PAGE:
Beware Of Fraudulent Mushroom Products (Many Of Them Are Mislabeled)

A common sentiment among non-foragers is that harvesting wild mushrooms for consumption is dangerous.

“I’ll stick to the mushrooms sold in grocery stores,” the non-foragers say. “They’re much safer.”

Turns out, that’s not always the case.  Commercially sold mushroom products are often mislabeled.  In some instances, the mislabeled products sicken consumers.

A brand new study exposed the widespread inaccuracies associated with commercially sold mushroom products.  Here are 3 major findings from the study:

  1. Many commercially sold “wild” mushrooms are actually cultivated mushrooms.
  2. Of the mushrooms that are actually wild, many of them are not the same species that are listed on the labels.
  3. Some products contain species whose edibility is at best dubious, and at worst potentially toxic.

To shed additional light on the topic of fraudulent mushroom products, I filmed a brief video in which I dig a bit deeper into the study’s discoveries.

You can watch the brand new video here.

You’ll never see this fungus sold in products intended for consumption (unless the product is mislabeled, of course), but you will find it growing in coniferous forests this time of year.  Have you seen anything like it?  To learn more about this club-shaped species, check out the latest Instagram post!Click to view post

Thanks for reading and watching, and thanks for your continued support!

-Adam Haritan

Heavy Metal Contamination Of Wild Mushrooms — 6 Things To Know

Harvesting edible mushrooms is rewarding. 

Harvesting edible mushrooms that are contaminated with impurities is disappointing and potentially dangerous.

One of the most common questions I receive from concerned foragers is this: 

“I hear that mushrooms bioaccumulate all kinds of substances.  How do I know that the edible mushrooms I’ve harvested are safe for consumption?”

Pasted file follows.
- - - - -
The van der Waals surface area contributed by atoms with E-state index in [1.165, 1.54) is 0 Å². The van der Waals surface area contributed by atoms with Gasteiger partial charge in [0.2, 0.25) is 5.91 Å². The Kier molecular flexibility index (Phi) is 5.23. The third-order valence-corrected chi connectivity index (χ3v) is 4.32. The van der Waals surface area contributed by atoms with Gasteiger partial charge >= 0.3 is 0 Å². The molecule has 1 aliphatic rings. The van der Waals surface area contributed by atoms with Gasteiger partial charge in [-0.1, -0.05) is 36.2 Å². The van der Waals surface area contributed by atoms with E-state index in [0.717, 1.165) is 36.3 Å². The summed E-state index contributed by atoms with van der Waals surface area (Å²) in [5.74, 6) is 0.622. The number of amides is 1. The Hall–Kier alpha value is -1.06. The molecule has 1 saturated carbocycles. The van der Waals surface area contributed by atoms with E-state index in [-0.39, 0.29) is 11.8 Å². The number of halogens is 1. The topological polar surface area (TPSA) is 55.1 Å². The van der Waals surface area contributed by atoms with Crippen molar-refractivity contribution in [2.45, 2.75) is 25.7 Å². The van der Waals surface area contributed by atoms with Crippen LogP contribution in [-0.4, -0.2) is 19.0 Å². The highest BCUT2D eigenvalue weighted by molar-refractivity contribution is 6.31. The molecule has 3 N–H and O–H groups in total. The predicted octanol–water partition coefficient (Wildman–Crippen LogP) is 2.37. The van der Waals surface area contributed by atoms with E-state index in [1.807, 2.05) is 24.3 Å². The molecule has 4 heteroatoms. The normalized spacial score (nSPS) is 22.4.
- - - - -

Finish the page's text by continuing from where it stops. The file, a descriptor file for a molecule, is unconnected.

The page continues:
This is an issue that requires a lot of attention.  Fungi, like many living organisms, can harbor all kinds of contaminants, including synthetic chemicals (e.g., pesticides and herbicides), radionuclides, and heavy metals. 

While many factors remain outside the personal control of foragers, several actions can be taken to mitigate harm caused by these contaminants.

To shed light on heavy metal contamination, I created a video in which I answer 6 important questions.  Information in the video includes:

  • The most problematic heavy metals.
  • Habitats that are known to be contaminated.
  • Edible mushrooms that hyper-accumulate heavy metals.
  • Specific parts of mushrooms that are most likely to concentrate heavy metals.
  • Cooking techniques we can implement in the kitchen to reduce contamination.

…and lots more.

The following video is one of over 80 exclusive videos featured in Foraging Wild Mushrooms — a four-season online course designed to help you confidently and successfully forage wild mushrooms.  

Registration for Foraging Wild Mushrooms is open until Monday, May 24th at midnight.  After May 24th, registration will be closed. 

If you’ve ever considered harvesting wild mushrooms but didn’t know where to start, or where to go, or how to discern between edible and poisonous species, Foraging Wild Mushrooms will equip you with the skills necessary to ensure that your harvests are safe and successful. 

To get a sneak peek into the kinds of content found within the course, check out this video.

Please note that this video is available until Monday, May 24th, and will only be available to registered students afterwards.

Thanks for reading and watching, and thanks for your continued support.

—Adam Haritan

Foraging Wild Mushrooms — Online Course Enrollment Opens Monday

Greetings,

The spring mushroom season is well underway for many of us, and although morels have called it quits in more than a few parts of the country, plenty of additional edible mushrooms will faithfully appear over the next several months.

In anticipation of the late spring/early summer mushroom season, I’m excited to announce that registration for my online course will open on Monday, May 17th.